CGEIT recognizes a wide range of professionals for their knowledge and application of enterprise IT governance principles and practices. As a CGEIT certified professional, you demonstrate that you are capable of bringing IT governance into an organization—that you grasp the complex subject holistically, and therefore, enhance value to the enterprise.
IT systems are continually evolving to ensure competitiveness, enable reach to global markets and handle external pressures such as regulation. By managing, advising and assessing the enterprise’s IT infrastructure and processes, individuals play a role in IT governance and provide significant support to the board of directors and executive management. The Certified in the Governance of Enterprise IT® (CGEIT®) program supports increasing business demands and recognizes the wide range of professionals whose knowledge and application of IT governance principles are key to managing the forces of transition.
Achieving the CGEIT credential adds value to professionals who earn the certification and the enterprises they support. CGEIT promotes the advancement of professionals who wish to be recognized for their IT governance-related experience and knowledge. The CGEIT certification program recognizes those who demonstrate a visible commitment to excellence in IT governance practices. With the CGEIT designation comes many professional and personal benefits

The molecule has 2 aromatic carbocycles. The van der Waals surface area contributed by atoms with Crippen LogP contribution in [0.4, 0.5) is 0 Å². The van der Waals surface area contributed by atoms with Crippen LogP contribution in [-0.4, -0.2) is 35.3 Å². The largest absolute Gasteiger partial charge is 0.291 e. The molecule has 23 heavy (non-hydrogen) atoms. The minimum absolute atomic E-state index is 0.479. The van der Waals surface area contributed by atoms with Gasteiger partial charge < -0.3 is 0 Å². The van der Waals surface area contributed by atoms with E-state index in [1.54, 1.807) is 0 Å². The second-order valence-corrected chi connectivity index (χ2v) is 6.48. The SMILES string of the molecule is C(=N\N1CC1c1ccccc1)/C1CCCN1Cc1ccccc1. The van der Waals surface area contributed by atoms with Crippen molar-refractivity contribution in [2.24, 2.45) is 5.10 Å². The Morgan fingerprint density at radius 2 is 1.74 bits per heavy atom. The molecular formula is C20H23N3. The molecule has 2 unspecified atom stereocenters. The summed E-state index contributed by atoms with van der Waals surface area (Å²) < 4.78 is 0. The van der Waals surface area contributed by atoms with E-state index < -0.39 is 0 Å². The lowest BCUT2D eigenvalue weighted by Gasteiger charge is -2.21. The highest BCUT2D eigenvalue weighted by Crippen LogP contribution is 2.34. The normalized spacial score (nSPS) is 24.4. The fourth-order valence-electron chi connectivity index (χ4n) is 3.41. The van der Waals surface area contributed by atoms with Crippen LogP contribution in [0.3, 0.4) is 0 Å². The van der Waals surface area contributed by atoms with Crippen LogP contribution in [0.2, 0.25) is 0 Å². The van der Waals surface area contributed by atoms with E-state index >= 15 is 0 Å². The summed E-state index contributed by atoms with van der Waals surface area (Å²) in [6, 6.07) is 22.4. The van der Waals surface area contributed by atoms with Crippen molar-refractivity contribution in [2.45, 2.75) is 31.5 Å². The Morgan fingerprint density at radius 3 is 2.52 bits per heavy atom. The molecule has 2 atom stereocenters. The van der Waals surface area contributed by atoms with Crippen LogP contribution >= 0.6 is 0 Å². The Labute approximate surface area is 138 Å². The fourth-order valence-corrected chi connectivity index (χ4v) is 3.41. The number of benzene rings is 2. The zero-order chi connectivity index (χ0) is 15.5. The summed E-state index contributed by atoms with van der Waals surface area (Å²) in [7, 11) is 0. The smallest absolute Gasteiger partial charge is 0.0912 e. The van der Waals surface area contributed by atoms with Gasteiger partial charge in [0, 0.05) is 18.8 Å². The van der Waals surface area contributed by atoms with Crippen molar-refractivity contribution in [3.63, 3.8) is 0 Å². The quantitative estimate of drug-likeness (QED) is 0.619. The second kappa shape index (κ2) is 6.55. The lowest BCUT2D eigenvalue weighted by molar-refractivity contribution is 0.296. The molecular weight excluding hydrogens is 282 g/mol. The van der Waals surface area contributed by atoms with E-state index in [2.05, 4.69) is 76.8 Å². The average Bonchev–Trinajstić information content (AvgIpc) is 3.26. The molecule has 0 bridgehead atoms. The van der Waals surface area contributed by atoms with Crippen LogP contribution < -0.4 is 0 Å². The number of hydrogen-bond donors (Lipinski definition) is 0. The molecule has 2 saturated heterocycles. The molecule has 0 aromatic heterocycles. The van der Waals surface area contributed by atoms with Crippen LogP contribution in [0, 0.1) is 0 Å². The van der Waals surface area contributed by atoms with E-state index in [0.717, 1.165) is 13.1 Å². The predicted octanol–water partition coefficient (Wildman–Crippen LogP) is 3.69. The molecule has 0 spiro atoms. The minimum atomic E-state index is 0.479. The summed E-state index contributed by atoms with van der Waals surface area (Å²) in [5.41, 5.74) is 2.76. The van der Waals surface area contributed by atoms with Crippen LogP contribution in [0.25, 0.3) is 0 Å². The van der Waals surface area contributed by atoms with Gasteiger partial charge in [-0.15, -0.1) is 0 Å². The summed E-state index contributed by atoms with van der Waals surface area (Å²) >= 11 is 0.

CGEITs hold many prominent positions including: manager, director, consultant and C-level executive. The following are examples of common roles and responsibilities held by current CGEITs:
To earn the CGEIT credential, an individual must:
1. Achieve a passing score on the CGEIT exam. A passing score on the CGEIT exam, without completing the required work experience as outlined below, is only valid for five years. If
the applicant does not meet the CGEIT certification requirements within the five year period, the passing score is voided.
2. Submit an application with verified evidence of five years of work experience. An applicant must provide evidence of management, advisory or oversight experience associated with the governance of the IT-related contribution to an enterprise. Five years of such experience is required and is defined and described specifically by the CGEIT job practice domains and task statements. Work experience must be gained within the 10-year period preceding the application date for certification or within five years from the date of initially passing the exam. Specifically, an applicant must have a minimum of one year of experience relating to the definition, establishment and management of the Framework for the Governance of Enterprise IT in alignment with the mission, vision and values of the enterprise. (CGEIT domain 1) and; Additional broad experience related to any two or more of the remaining domains (CGEIT domains 2 through five 5. For a list and description of the CGEIT domains see below.)
3. Agree to abide by the ISACA Code of Professional Ethics which can be viewed at www.isaca.org/ethics.
4. Agree to comply with the CGEIT Continuing Professional Education (CPE) Policy, which can be viewed at www.isaca.org/cgeitcpepolicy.
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When an enterprise employs a CGEIT, they ensure good governance, which provides for an environment of no or few “surprises” and the ability to have an agile response to any that arise.